As the investigation into what caused last week's explosion of a SpaceX Falcon 9 rocket during pre-launch testing continues, parties directly impacted by the accident are already looking ahead. For one company, that may mean some form of reimbursement or compensation from the Elon Musk-led private space flight firm.

Israeli-based Spacecom, owners of the AMOS-6 communications satellite that was destroyed in Thursday's accident, said during a conference call earlier today that it may seek $50 million or a free flight from SpaceX according to Reuters.

Officials with the company also said they could collect $205 million from Israel Aerospace Industries, makers of the lost payload.

The publication further reports that SpaceX has yet to disclose what insurance it had for the ill-fated Falcon 9 rocket or the launch pad that was damaged in addition to what the Federal Aviation Administration requires for damage to government property.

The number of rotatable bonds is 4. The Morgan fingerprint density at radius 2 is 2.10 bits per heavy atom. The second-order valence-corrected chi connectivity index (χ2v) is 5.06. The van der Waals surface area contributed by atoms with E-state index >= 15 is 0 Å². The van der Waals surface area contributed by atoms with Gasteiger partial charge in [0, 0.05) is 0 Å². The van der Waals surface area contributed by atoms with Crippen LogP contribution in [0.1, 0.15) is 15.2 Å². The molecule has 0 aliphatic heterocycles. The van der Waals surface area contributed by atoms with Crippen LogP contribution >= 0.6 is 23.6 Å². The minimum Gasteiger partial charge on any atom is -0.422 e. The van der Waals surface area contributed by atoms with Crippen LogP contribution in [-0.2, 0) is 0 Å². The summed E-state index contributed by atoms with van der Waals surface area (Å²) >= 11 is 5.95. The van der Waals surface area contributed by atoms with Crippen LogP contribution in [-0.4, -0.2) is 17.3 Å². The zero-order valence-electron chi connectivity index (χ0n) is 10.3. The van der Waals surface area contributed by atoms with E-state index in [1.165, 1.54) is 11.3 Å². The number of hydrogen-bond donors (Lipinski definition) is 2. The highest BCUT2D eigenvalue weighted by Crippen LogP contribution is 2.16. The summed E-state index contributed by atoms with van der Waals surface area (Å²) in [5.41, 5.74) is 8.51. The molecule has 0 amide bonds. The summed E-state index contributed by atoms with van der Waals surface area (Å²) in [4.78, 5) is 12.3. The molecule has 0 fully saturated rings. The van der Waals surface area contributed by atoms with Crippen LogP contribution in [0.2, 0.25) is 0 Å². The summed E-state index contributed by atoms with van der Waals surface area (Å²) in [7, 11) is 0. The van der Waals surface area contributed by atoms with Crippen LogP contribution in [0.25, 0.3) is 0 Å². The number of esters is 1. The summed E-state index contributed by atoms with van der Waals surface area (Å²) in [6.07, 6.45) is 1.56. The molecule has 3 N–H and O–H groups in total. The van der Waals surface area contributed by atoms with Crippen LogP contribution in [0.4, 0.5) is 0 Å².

Spacecom has seen its share value plummet in the wake of the unfortunate incident. Its planned merger with Beijing Xinwei Technology Group may also be in jeopardy as that deal was contingent upon the successful launch of the AMOS-6 satellite. Spacecom general counsel Gil Lotan said he was hope to continue fruitful communications with the prospective buyer.

The launch pad at Cape Canaveral, which was damaged during the accident, will undergo repairs to make it functional once again. Fortunately, SpaceX operates two other launch pads which should be operational in the coming months.